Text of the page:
Sunday, February 12, 2012


Spain has been on our (ok, my) to-do list for a while now.  However, traveling there presents some challenges.  Since its climate is similar to Italy, it is on our no-travel between the months of June and September list.  With so many other places on the list, Spain has been skipped during the cold months.  We finally squeezed Barcelona in during the long weekend in January when the weather was cool, the crowds minimal and the deals on flights/hotels generous.

I've heard many people say that they love Barcelona.  While it was a fun city with some interesting sites, I can't say that it was one of my favorites.  It lacks many spectacular must-sees (exception: La Sagrada Familia), it feels like a very modern city and its food is less than impressive. (Side note: I was so excited to speak some limited Spanish after my many years of the language, only to realize that Catalan is more's a weird mix of French and Spanish and all the signs are in both languages.)  On the flip side, it does have a wonderful public train system, some funky buildings unlike any others in Europe and a nice mix of beach and city.

Spain in January?  Works for me!

Due to the flight schedule, we had a quick trip to Barcelona, but we made the most of it.

On day one, we hit the Ramblas and rambled down the famous street lined with vendors and shops.  I wouldn't quite compare this grand boulevard to the Champs de Elysee or the Unter den Linden, but it did have some interesting human statues and a great market selling some of the nastiest animal parts that I've ever seen.  I may have even been hit with some fish guts as one vendor hacked his catch as we passed by.

Fascinating Market off Las Ramblas with some crazy meats!

We toured the older section of town and stopped by the Cathedral.  Luckily, we were there when the Cathedral did not charge an entry fee.  I still can't figure out who would pay to go in- the church is under massive construction and it looks like most of the art has been removed.

While pretty from the outside, there's not much art inside

We jammed as much as we could into day two.  The day began with a walk down the Passeig de Gracia to the famous modernista sites of Antoni Gaudi.

I was much more impressed with Casa Batllo than Casa Mila, although both were interesting sites.

Casa Mila

Casa Batllo

From there, we hiked over to La Sagrada Familia.  While the church is certainly a tourist attraction, it is captivating and every angle offers a new and different perspective.  A nice American from Phoenix even offered to take our picture.

Tough angle for our tripod- thanks American Man!

Close-up of some of the detail on the church

Next, we headed to Park Guell- a former gated community for the wealthy designed by Gaudi.  It's a fascinating place and completely free. We spent a good deal of time walking the ground, admiring the views and even trying out the ergonomically designed park benches.  I highly recommend this site to anyone traveling to Barcelona-  it's worth the slight adventure to get there (it's a little out the way).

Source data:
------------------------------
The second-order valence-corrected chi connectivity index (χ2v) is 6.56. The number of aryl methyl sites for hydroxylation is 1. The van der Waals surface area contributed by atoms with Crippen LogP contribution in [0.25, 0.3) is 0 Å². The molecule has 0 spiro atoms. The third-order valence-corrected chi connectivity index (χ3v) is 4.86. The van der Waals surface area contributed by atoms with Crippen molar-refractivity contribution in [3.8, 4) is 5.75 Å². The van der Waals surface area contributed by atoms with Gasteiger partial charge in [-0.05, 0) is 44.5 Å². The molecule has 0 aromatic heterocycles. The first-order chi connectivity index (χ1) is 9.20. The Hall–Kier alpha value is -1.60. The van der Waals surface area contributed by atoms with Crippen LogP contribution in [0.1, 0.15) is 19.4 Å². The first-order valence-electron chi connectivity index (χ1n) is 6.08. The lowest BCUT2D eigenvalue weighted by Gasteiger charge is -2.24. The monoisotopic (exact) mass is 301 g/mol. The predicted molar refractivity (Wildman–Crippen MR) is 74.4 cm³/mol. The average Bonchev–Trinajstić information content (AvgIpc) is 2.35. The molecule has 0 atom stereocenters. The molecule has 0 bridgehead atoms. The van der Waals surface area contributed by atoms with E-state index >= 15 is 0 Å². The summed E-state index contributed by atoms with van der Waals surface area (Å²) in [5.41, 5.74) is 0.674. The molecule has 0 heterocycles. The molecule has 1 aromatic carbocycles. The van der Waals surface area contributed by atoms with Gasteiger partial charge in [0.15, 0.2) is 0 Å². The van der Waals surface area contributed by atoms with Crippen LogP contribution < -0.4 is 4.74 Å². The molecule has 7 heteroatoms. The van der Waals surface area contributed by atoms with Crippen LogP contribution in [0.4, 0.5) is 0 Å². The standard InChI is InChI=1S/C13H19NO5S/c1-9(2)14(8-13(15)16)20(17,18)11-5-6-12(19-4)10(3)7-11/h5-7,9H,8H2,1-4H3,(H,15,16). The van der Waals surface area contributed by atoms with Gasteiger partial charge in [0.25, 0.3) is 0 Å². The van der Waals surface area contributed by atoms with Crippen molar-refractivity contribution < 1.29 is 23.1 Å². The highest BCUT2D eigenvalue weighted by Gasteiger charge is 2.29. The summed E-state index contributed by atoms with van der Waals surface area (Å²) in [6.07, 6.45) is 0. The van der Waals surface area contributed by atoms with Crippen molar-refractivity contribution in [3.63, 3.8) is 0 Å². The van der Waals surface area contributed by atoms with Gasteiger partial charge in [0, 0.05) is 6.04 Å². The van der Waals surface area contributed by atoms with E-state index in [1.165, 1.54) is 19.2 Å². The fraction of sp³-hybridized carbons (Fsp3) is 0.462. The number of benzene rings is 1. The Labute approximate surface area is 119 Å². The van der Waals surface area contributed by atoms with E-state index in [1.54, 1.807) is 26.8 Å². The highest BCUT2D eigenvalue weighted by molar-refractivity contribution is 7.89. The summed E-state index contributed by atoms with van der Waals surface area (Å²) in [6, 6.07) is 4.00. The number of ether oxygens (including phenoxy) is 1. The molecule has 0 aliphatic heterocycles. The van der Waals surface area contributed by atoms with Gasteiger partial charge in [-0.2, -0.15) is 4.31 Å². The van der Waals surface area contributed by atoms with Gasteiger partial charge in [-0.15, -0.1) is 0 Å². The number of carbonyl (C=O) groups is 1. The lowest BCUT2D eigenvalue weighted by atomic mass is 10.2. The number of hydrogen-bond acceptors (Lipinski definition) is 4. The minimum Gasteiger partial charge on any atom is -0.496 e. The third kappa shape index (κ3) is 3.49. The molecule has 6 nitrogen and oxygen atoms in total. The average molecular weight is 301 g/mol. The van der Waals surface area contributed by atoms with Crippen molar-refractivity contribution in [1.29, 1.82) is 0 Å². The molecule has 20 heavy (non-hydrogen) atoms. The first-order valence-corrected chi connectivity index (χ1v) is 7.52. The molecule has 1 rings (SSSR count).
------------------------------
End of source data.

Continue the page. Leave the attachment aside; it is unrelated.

Views of the park and city
Flowers in January!

Entrance to Park Guell

We made a compromise on the next two sites- I agreed to go to the aquarium in exchange for a trip to Montjuic, the site of the 1992 Summer Olympics.  The exchange worked wonderfully.

Here I am outside the Olympic Stadium where I remember watching the opening games on television.  I still have the Dream Team poster I bought at a school book fair in its plastic wrapping.  (Could it be worth something now?)

My Olympic Dream

We ended the day walking around the grounds of the Catalan Art Museum (Museu Nacional d'Art de Catalunya).

Sadly, the magic fountains were off in the winter.

Barcelona ended up being a brief introduction to Spain, but I'd love to come back (not between June-October) to experience more of the country.

Sunday, January 22, 2012

2012 in Zagreb

It should come as no surprise that we ended 2011 in our newly discovered favorite part of Europe- the East!  While we have been to Croatia twice before, we had never ventured to its capital city - Zagreb - and decided that it would be a good destination the celebrate the New Year.

It was a relatively easy place to travel and only required a four hour drive through most of Slovenia.  We have not yet explored Eastern Slovenia, so the ride was picturesque- a nice mix of rural land and some mountains with traditional Slovenian homes all along the road.

I'd heard some not so great things about Zagreb in my travels and noticed that it does not get much attention in guide books.  I also discussed the trip with a co-worker who was surprised that this was our New Year's destination since it was the location of his deployment with the Army back in the 1990s. 

Zagreb was a pleasant surprise.  Like much of Eastern Europe, it's recovering from a tumultuous past, but it has wonderful sites, kind people and cheap prices.

Ringing in the New Year in Zagreb

We met up with some friends (from here in Italy who traveled there for New Years too) for dinner at an Asian restaurant.  Not sure what kind of Asian cuisine it was, but I was happy to be celebrating like an American!  The restaurant even gave us free calendars.